Bob McLeod says Cochrane’s NWT ‘barely keeping its head above water’

Bob McLeod says his successor Caroline Cochrane’s Northwest Territories government is “bailing water trying to stay afloat” after two years in power.

McLeod, who was the NWT’s premier for eight years before Cochrane took over in 2019, issued a withering assessment of the present territorial government, stating “the bottom has fallen out of the economy” on its watch.

Interviewed by his own former principal secretary, Gary Bohnet, McLeod said of Cochrane and her ministers: “I think they haven’t done a very good job. If anything, they’re barely keeping their heads above water.”


Such a blunt public critique of a successor is deeply unusual from a former NWT premier. However, McLeod was joined by Joe Handley – premier from 2003 to 2007 – who told the same Cabin Radio program he had seen “not a lot of strategy” from the current government.

Listen to full interviews with Premier Caroline Cochrane and former premiers Bob McLeod and Joe Handley from 12:15pm on Tuesday, November 23, repeated at 2pm on Saturday, November 27, or get the podcast.

“It seemed like things were piecemeal, were happening as occasion led them to it,” Handley said.

Neither Handley nor McLeod had the impacts of a global pandemic with which to contend while leading the territory.

Cochrane, interviewed by Bohnet, rejected the suggestion her government was underperforming in the circumstances.


“We’ve actually been doing a lot better than I thought we would have been doing,” the premier said.

“We developed a mandate – I believe 149 mandate commitments. And although we’ve been working desperately with Covid, we’ve been working toward those mandates as well. We are projecting that the majority of those mandate commitments will be fulfilled by the end of this government.”

In the legislature on Monday, Cochrane – at the halfway point in her premiership – told MLAs: “While we continue to manage a significant outbreak of Covid-19, we are focused on getting on with the business of government. Residents expect us to continue to deliver high-quality programs and services and advance the priorities they have set for us, to ensure a better future for all residents and communities. We are committed to this work.”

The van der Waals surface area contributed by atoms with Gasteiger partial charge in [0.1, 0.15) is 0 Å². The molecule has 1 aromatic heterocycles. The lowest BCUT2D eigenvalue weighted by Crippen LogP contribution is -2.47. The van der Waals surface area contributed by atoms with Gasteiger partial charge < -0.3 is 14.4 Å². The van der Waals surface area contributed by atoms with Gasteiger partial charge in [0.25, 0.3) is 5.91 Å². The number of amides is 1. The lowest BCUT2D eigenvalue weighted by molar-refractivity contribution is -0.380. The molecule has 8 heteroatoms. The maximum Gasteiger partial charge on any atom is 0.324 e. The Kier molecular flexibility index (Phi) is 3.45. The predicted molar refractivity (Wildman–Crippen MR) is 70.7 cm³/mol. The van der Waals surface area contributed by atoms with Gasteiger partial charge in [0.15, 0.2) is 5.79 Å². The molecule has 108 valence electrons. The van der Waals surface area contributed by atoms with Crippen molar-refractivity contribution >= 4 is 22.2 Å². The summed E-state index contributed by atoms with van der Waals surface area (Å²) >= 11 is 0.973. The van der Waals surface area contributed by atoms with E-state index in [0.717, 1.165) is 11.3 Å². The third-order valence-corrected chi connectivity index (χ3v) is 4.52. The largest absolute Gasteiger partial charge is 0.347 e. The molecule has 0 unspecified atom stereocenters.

‘Phenomenal’ funding from Ottawa

Critics of McLeod during his eight years in power often highlighted what they felt to be his government’s single-minded obsession with infrastructure. He argues that was what the territory’s economy needed – and still needs.


“I haven’t seen any new initiatives,” McLeod told Bohnet’s Straight Talk show, “other than the government came out with an economic opportunity strategy. But it’s very broad, it doesn’t have any specific investments that would help the current businesses that are struggling.

“We don’t see any support for some of the longer-term, large projects that would really turn things around.”

In 2017, McLeod issued a “red alert” in which he called for “an urgent national debate on the future of the Northwest Territories,” highlighting southern decisions that affected the territory such as the Trudeau government’s moratorium on offshore oil and gas development.

He now says Cochrane’s NWT risks irrelevance as his government once did, and needs to repeat the same trick.

“We reached a point where we were totally exasperated because, no matter what we said, there was no media coverage of what was happening in the oil and gas industry,” said McLeod.